Patients desiring fertility or treatments other than hormonal contraception may use cyclic bioidentical progesterone during the luteal phase, which is available PO, PV, or IM. This serves to regulate cycles and, thus, prevent endometrial overgrowth. Patients can also use metformin or another insulin sensitizer to decrease circulating androgens secondary to the complex endocrine-metabolic nature of this syndrome.
Regardless of the primary treatment method, patients must attempt to decrease androgens through weight loss.[iii] Practitioners can suggest a low carbohydrate or anti-inflammatory diet, caloric restriction, and increased activity to accomplish this. Other methods to address hyperandrogenism include spironolactone and flutamide. Patients with very resistant hyperandrogenism may need to consider using gonadotropin-releasing agonists.
While treatment of the underlying pathology will help fertility, ovulation induction with clomiphene or letrozole (off label) may be pursued in some patients. Failure of these methods often leads to a recommendation of ovarian drilling, wedge resection, or in-vitro fertilization (IVF) with embryo transfer.
Fertility Awareness in PCOS
A growing number of physicians report success using cycle charting and fertility awareness-based methods to cooperate with medical therapy and a woman’s physiology. By using temperature, hormone test strips, and/or cervical mucus models, women can identify whether or not their cycles are truly within normal limits. This proves to be valuable information, as 40% of women with hirsutism who claim to be eumenorrheic are actually oligo-anovulatory. Cycle tracking can also identify the follicular and luteal phase accurately, so one can ideally use or measure progesterone on specific post-ovulatory luteal days, as opposed to numbered cycle days in women who do not use FABMs.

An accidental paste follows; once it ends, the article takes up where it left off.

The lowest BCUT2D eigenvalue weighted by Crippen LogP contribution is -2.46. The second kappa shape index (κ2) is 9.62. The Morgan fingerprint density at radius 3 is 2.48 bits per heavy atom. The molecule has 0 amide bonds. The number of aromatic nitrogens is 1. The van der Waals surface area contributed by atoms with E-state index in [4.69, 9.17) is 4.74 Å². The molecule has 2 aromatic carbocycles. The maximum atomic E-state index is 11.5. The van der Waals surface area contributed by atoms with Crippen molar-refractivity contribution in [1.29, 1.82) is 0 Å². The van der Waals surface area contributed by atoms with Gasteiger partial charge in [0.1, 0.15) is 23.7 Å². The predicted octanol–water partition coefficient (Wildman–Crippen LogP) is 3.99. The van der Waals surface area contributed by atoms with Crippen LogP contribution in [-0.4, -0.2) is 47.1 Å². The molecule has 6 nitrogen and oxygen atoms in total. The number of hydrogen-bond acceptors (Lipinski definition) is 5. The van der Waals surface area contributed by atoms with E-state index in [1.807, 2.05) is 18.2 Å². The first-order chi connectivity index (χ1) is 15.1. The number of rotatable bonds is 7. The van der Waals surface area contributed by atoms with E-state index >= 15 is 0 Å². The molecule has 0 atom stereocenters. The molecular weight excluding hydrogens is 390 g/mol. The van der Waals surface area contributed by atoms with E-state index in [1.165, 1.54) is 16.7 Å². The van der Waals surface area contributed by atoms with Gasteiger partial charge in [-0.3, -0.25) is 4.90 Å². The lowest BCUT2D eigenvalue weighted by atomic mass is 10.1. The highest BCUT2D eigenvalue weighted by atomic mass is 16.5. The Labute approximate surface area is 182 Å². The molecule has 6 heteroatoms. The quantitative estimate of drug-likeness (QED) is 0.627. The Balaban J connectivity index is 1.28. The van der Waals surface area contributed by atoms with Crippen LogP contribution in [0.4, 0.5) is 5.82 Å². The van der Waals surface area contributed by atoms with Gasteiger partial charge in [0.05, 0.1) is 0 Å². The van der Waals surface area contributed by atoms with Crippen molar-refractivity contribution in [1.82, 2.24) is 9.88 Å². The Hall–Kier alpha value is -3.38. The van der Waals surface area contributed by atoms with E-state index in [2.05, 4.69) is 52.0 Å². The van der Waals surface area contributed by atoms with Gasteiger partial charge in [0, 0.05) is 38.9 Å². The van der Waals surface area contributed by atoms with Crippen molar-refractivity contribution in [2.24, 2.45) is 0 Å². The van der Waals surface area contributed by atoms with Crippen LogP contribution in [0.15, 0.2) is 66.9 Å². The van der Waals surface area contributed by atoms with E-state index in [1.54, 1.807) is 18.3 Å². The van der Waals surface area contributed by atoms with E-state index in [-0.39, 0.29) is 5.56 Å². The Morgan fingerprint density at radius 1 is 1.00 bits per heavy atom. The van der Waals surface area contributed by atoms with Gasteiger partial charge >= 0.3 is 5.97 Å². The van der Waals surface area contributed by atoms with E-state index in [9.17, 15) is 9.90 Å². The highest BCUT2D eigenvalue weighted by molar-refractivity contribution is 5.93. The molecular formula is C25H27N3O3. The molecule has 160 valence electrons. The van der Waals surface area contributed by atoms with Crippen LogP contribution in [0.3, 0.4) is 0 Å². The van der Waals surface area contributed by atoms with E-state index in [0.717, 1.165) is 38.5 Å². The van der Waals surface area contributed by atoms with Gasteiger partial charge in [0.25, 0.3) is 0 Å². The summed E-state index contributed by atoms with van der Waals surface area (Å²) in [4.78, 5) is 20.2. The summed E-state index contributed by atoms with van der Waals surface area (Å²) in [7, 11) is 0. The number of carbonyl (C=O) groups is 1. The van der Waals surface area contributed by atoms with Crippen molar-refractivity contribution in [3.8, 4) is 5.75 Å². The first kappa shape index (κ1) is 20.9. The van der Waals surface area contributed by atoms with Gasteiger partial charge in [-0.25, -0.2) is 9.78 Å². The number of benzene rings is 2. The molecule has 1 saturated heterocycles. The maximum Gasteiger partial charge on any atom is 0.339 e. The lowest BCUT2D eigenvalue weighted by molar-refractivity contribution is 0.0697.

Unlike other treatment methods, FABMs used cooperatively with medical management allow a woman to simultaneously delay pregnancy and treat her symptoms while her fertility is restored. While OCPs may provide symptomatic relief, they are not without side effects and do not work to restore fertility, so a woman can expect to see her symptoms return upon discontinuation of OCPs.